Dec 21, 2020

For His Precious Smile

Today is a very special day for Ruli, it is his birthday.

Rachel House nurses have been busy preparing for this special day; a birthday cake has been especially ordered, along with his favourite food. Even in the midst of this incredibly challenging year, our nurses are determined to create happy memories for Ruli on his special day.

Life has not been easy for this 12-year old. His mother died when he was just 2. Growing up, his grandmother had been the pillar of security for him, and his sole source of loving tenderness. Sadly, she passed away suddenly a few days after his birthday last year. 

Ruli was left under the care of his aunties after the death of his grandmother. They are busy with their young family, and Ruli knows he is not welcome there. Whenever he is sick, everyone argues about who will take him to the hospital.

Slowly, Ruli stopped taking his medications; even as our nurses begged and cajoled him. Ruli lives with an immunity-compromised condition where he is susceptible to various infections. Non-adherence to medicine makes him vulnerable to infections and slow the healing process. 

On the day of his birthday, a picture of a beautiful woman carrying a little boy with a beaming smile was on the face of the cake. Ruli had sent the only picture he has of his mother to our nurses and asked if we could have a cake made of this. Our wonderful cake artist, Tiar, was only too happy to accomodate this request.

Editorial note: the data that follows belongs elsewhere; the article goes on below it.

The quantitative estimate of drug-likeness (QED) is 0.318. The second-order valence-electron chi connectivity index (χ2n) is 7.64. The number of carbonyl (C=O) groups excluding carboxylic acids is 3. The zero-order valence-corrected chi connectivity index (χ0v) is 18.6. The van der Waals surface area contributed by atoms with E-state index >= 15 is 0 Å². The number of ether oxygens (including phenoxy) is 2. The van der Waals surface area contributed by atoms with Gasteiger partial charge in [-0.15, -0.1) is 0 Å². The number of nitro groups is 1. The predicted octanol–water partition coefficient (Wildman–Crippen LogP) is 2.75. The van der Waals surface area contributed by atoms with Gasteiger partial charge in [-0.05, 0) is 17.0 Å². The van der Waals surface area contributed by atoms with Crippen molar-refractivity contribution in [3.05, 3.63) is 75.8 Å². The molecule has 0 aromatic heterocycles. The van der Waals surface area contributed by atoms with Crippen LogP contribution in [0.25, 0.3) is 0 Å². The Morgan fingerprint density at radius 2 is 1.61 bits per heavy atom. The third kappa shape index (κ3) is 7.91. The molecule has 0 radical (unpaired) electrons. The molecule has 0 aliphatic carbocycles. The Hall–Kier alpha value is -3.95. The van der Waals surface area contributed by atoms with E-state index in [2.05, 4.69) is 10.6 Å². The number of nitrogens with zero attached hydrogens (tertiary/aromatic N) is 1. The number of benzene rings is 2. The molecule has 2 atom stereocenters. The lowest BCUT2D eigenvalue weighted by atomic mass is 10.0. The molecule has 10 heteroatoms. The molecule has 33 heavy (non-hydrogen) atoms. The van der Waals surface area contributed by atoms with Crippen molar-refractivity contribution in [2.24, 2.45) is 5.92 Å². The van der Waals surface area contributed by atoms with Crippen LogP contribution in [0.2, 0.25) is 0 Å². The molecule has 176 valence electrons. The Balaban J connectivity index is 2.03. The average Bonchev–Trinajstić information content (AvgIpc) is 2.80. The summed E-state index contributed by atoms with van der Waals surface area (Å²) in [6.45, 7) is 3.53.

When the cake was unboxed, Ruli was overjoyed and was smiling from ear to ear. The first smile our nurses have seen from Ruli since the death of his grandmother. What a gift to be able to bring a spot of sunshine and a slice of happiness to this boy’s life.

While the path ahead may continue to be rocky for Ruli, and his lung infection and breathlessness may continue to plague him, our nurses have assured him that we will always be around to take care of him. This is our commitment at Rachel House, the vision that no child should ever have to live or die in pain – and that includes emotional pain.

Nov 24, 2020

A Mother's Hope

Naufal has been through many things that a child his age should never have to endure. At just aged 2, Naufal was diagnosed with Leukemia with a metastasis to the brain. Now at 8, he is at the final stages of the disease. Unfortunately, his current condition has rendered him without much strength and mobility. He can no longer enjoy many of the activities he used to love doing. Running and playing in the field with children his age are all things of the distant past.

Even as his condition continues to deteriorate, impacting much of his daily activities, Naufal’s personality shines through, his fighting spirit continues to burn bright. 

Nurse Ria, his primary nurse from Rachel House, often surprises him with little gifts when she visits. He absolutely loves this ritual, and even started to send text messages to Ria to visit more often, dropping hints of his little wishes. He once said to Ria, “the best way to make my pain go away is with either your special medicine, or the toys that you bring!”

Once in the middle of a terrible bout of pain, when the only response Ria and his mother could get from him was a little “hum” for an answer, Ria decided to cheer him up and asked if he would like a special toy the next time she visits. To her total surprise (and delight), Naufal answered almost immediately with a firm “yes”. Ria had to stifle a smile, as her heart was filled with gladness hearing a hint of excitement in the boy’s voice.